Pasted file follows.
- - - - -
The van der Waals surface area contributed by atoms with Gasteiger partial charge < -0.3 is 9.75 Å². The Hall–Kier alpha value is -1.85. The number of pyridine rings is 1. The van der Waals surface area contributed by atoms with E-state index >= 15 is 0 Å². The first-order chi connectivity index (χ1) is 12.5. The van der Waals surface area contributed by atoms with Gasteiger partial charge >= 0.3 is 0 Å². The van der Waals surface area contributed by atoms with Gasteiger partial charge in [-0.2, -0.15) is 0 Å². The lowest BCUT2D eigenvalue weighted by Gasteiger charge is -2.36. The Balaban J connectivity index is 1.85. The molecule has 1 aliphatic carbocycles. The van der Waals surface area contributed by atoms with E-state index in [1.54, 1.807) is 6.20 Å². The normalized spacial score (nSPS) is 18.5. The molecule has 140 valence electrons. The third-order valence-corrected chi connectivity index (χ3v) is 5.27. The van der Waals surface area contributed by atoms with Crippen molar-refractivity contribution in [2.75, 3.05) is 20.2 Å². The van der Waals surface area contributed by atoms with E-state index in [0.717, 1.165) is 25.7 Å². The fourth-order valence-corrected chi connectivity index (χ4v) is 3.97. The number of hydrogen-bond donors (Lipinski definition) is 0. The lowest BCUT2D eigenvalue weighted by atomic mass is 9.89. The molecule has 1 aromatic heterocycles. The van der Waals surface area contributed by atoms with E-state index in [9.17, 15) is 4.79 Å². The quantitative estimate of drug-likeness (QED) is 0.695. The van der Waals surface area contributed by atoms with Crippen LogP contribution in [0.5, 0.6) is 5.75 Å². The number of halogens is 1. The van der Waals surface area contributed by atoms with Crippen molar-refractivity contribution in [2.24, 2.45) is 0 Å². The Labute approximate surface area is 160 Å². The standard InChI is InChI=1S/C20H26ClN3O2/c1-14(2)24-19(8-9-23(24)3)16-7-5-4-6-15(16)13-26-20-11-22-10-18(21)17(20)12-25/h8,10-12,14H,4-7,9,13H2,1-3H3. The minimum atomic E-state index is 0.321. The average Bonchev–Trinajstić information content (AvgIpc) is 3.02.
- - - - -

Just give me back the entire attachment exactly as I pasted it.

The van der Waals surface area contributed by atoms with Gasteiger partial charge < -0.3 is 9.75 Å². The Hall–Kier alpha value is -1.85. The number of pyridine rings is 1. The van der Waals surface area contributed by atoms with E-state index >= 15 is 0 Å². The first-order chi connectivity index (χ1) is 12.5. The van der Waals surface area contributed by atoms with Gasteiger partial charge >= 0.3 is 0 Å². The van der Waals surface area contributed by atoms with Gasteiger partial charge in [-0.2, -0.15) is 0 Å². The lowest BCUT2D eigenvalue weighted by Gasteiger charge is -2.36. The Balaban J connectivity index is 1.85. The molecule has 1 aliphatic carbocycles. The van der Waals surface area contributed by atoms with E-state index in [1.54, 1.807) is 6.20 Å². The normalized spacial score (nSPS) is 18.5. The molecule has 140 valence electrons. The third-order valence-corrected chi connectivity index (χ3v) is 5.27. The van der Waals surface area contributed by atoms with Crippen molar-refractivity contribution in [2.75, 3.05) is 20.2 Å². The van der Waals surface area contributed by atoms with E-state index in [0.717, 1.165) is 25.7 Å². The fourth-order valence-corrected chi connectivity index (χ4v) is 3.97. The number of hydrogen-bond donors (Lipinski definition) is 0. The lowest BCUT2D eigenvalue weighted by atomic mass is 9.89. The molecule has 1 aromatic heterocycles. The van der Waals surface area contributed by atoms with E-state index in [9.17, 15) is 4.79 Å². The quantitative estimate of drug-likeness (QED) is 0.695. The van der Waals surface area contributed by atoms with Crippen LogP contribution in [0.5, 0.6) is 5.75 Å². The number of halogens is 1. The van der Waals surface area contributed by atoms with Crippen molar-refractivity contribution in [2.24, 2.45) is 0 Å². The Labute approximate surface area is 160 Å². The standard InChI is InChI=1S/C20H26ClN3O2/c1-14(2)24-19(8-9-23(24)3)16-7-5-4-6-15(16)13-26-20-11-22-10-18(21)17(20)12-25/h8,10-12,14H,4-7,9,13H2,1-3H3. The minimum atomic E-state index is 0.321. The average Bonchev–Trinajstić information content (AvgIpc) is 3.02.